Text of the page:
essays have appeared in Postmodern Culture, LIT,
Genders, Pynchon Notes, and in
critical volumes devoted to The Sopranos
and to the work of John Steinbeck and Tim O'Brien..
The Silk Code won the 2000 Locus Award for Best First Novel. He has since
published Borrowed Tides (2001), The
Consciousness Plague (2002), The
Pixel Eye (2003), and The Plot To
Save Socrates (2006). His science fiction and mystery short stories have
been nominated for Nebula, Hugo, Edgar, and Sturgeon Awards. His eight
nonfiction books, including The Soft
Edge (1997), Digital McLuhan
(2003), and Cellphone
(2004), have been the subject of major articles in the New York Times, WIRED, the
Christian Science Monitor, and have
been translated into nine languages. He has appeared on "The O'Reilly
Factor" (Fox News), "The CBS Evening News," the "NewsHour
with Jim Lehrer" (PBS), "Nightline" (ABC) and numerous national and
international TV and radio programs. He is Professor of Communication &
Media Studies at Fordham University in New York City.
Masson holds a Ph.D.
in English from McMaster University. She
teaches medieval literature and composition in the English Department at
Vancouver Island University (British Columbia). Her academic research and publication areas comprise medieval
visionary literature, medieval alchemical poetry, and the contemporary works
of Joss Whedon, including Buffy, Angel, and
Firefly. Her fiction includes The
Elijah Tree (Rebel Satori, 2009), a novel that
combines theories of medieval mysticism with contemporary issues of faith and
Sophie Mayer teaches
film studies and creative writing. She is a regular contributor to Sight
& Sound, and the author of The
Cinema of Sally Potter: A Politics of Love (Wallflower, 2009) and the
co-editor, with Corinn Columpar,
of There She Goes: Feminist Filmmaking
and Beyond (Wayne State University Press, 2009). Her writings on texts and
affects have appeared in Reconstruction, University of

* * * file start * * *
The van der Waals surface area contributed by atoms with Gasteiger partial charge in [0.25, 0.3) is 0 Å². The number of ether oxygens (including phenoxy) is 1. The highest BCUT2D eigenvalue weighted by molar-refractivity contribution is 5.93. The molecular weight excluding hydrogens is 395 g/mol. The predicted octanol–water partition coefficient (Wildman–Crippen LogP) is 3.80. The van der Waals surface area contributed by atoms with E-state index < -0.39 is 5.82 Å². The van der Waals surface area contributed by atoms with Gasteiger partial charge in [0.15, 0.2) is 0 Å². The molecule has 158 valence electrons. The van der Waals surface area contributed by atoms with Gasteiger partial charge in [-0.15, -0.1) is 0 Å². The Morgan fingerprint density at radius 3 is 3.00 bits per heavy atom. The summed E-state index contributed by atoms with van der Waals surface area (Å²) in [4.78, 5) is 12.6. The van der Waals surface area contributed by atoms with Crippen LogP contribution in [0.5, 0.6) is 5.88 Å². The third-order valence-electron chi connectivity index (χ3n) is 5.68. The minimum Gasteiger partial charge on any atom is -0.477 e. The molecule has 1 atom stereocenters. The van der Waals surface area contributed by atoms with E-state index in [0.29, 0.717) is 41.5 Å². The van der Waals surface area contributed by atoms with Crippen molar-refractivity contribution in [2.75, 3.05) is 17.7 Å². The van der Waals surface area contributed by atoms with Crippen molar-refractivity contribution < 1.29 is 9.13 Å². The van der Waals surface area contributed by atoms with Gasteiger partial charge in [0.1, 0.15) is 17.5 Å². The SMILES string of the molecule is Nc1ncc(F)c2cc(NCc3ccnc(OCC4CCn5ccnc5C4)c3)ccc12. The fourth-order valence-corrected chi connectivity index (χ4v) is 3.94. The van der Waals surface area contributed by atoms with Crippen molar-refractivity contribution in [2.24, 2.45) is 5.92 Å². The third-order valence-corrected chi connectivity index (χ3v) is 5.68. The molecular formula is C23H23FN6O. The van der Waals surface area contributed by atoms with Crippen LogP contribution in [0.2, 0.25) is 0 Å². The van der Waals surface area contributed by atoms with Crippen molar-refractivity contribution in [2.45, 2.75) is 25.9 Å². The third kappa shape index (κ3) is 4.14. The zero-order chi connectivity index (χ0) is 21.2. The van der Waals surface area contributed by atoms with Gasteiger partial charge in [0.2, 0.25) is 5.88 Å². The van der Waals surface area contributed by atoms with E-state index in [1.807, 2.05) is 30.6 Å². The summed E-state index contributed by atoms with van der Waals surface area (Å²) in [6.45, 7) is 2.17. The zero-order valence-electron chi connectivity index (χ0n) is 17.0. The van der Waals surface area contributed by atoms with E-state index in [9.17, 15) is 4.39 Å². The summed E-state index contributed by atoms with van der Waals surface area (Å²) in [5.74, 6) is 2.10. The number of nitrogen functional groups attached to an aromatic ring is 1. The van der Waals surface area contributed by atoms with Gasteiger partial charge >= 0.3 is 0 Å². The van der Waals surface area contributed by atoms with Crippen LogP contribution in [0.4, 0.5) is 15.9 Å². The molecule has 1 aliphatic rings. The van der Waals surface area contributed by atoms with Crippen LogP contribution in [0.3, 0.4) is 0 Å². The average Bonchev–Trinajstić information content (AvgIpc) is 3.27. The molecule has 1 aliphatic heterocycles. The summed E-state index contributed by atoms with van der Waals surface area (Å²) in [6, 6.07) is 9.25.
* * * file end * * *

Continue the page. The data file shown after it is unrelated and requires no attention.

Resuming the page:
Toronto Quarterly, SAIL,
Vertigo, and literary magazines in
Europe, USA, and Canada.
Laura Nathan-Garner is
a freelance writer and editor. She has contributed to publications such as Redbook,
Cooking Light, True/Slant, The Writer's Chronicle, and Screwball Television: Critical
Perspective on Gilmore Girls (Syracuse University Press) and is the author
of the Insiders'
Guide to Houston (Globe Pequot Press, 2009) and Day
Trips from Houston, 13th edition (Globe Pequot Press, 2010). She received
an MFA in creative nonfiction from the Bennington Writing Seminars.
is lecturer in film at the University of Hertfordshire. He is the editor of Reading
24: TV against the Clock, the author of numerous articles on
small-screen aesthetics, and co-editor of The Television Series (Manchester
Jimmy Dean Smith
is a Professor of English and Director of the Honors Program at Union College
in Barbourville, Kentucky. He has recently published articles about T.S.
Eliot, Loretta Lynn, and the much-despised war poet Jessie Pope. He is
currently researching a book on poets and novelists' responses to the damming
of Appalachia's rivers.
English and Women's Studies at Vancouver Island Unviersity
College in Nanaimo, British Columbia. Her academic research and publication
areas include Nineteenth Century women travellers,
television, cinema, and graphic narrative.
is currently an assistant professor of English at Georgia Southwestern State
University, and teaches courses in first-year composition, professional
writing, technical writing, document design, and grammar. She received her
Bachelor of Science with a concentration in Communication Education from Miami
University, a Master of Arts in English from the University of Dayton, and her
doctorate in Rhetoric and Writing from Bowling Green State University.
has had a diverse
career, on a long journey from accountant to technical writer to academic; she
earned a Master of Arts in Writing from Rowan University and a Ph.D. in
English, specializing in Composition and Rhetoric, at Lehigh University. Her
first book, Plagues, Apocalypses, and
Bug-Eyed Monsters: How Speculative Fiction Shows Us Our Nightmares was
published by McFarland in 2007 and her second, an edited collection entitled Writing and the Digital Generation: Essays on New Media Rhetoric was
released in January 2010. Those works, like this one, allow her to combine her
passion as a fan with her career as an academic. She is currently an Assistant
Professor of English and Director of Composition at Central Connecticut State
Joseph S. Walker
received his doctorate in contemporary American fiction from Purdue
University. He has published a number of essays on contemporary fiction and
film, and has a special interest in representations of crime and violence. He
lives in Indiana, where he works as a freelance writer and scholar.